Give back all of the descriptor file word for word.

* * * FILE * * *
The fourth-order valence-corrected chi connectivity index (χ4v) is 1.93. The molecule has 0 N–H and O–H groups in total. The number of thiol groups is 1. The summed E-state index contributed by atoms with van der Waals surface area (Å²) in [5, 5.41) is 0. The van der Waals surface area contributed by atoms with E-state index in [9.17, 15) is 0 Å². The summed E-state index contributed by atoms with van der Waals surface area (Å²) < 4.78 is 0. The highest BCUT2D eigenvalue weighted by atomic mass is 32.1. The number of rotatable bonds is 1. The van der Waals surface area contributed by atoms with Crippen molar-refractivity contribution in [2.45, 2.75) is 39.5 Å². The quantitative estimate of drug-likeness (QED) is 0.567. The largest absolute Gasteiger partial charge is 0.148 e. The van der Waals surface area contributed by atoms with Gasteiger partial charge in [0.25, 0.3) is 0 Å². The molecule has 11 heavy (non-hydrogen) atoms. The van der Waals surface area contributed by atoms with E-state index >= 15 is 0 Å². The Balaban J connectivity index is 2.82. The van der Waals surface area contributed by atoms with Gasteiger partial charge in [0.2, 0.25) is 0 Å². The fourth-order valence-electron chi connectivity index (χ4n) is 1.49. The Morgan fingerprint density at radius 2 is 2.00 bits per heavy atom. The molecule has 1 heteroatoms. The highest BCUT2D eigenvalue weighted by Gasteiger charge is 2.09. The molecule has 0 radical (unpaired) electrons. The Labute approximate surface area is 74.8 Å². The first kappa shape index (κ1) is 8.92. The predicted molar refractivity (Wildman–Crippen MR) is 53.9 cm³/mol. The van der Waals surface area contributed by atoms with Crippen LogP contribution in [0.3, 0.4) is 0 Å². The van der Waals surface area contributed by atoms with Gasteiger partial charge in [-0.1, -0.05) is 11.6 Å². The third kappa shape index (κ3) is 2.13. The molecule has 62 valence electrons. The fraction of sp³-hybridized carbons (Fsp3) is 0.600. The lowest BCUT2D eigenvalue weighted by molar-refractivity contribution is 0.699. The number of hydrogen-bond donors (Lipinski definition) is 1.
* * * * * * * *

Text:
The fourth-order valence-corrected chi connectivity index (χ4v) is 1.93. The molecule has 0 N–H and O–H groups in total. The number of thiol groups is 1. The summed E-state index contributed by atoms with van der Waals surface area (Å²) in [5, 5.41) is 0. The van der Waals surface area contributed by atoms with E-state index in [9.17, 15) is 0 Å². The summed E-state index contributed by atoms with van der Waals surface area (Å²) < 4.78 is 0. The highest BCUT2D eigenvalue weighted by atomic mass is 32.1. The number of rotatable bonds is 1. The van der Waals surface area contributed by atoms with Crippen molar-refractivity contribution in [2.45, 2.75) is 39.5 Å². The quantitative estimate of drug-likeness (QED) is 0.567. The largest absolute Gasteiger partial charge is 0.148 e. The van der Waals surface area contributed by atoms with Gasteiger partial charge in [0.25, 0.3) is 0 Å². The molecule has 11 heavy (non-hydrogen) atoms. The van der Waals surface area contributed by atoms with E-state index >= 15 is 0 Å². The Balaban J connectivity index is 2.82. The van der Waals surface area contributed by atoms with Gasteiger partial charge in [0.2, 0.25) is 0 Å². The fourth-order valence-electron chi connectivity index (χ4n) is 1.49. The Morgan fingerprint density at radius 2 is 2.00 bits per heavy atom. The molecule has 1 heteroatoms. The highest BCUT2D eigenvalue weighted by Gasteiger charge is 2.09. The molecule has 0 radical (unpaired) electrons. The Labute approximate surface area is 74.8 Å². The first kappa shape index (κ1) is 8.92. The predicted molar refractivity (Wildman–Crippen MR) is 53.9 cm³/mol. The van der Waals surface area contributed by atoms with Crippen LogP contribution in [0.3, 0.4) is 0 Å². The van der Waals surface area contributed by atoms with Gasteiger partial charge in [-0.1, -0.05) is 11.6 Å². The third kappa shape index (κ3) is 2.13. The molecule has 62 valence electrons. The fraction of sp³-hybridized carbons (Fsp3) is 0.600. The lowest BCUT2D eigenvalue weighted by molar-refractivity contribution is 0.699. The number of hydrogen-bond donors (Lipinski definition) is 1.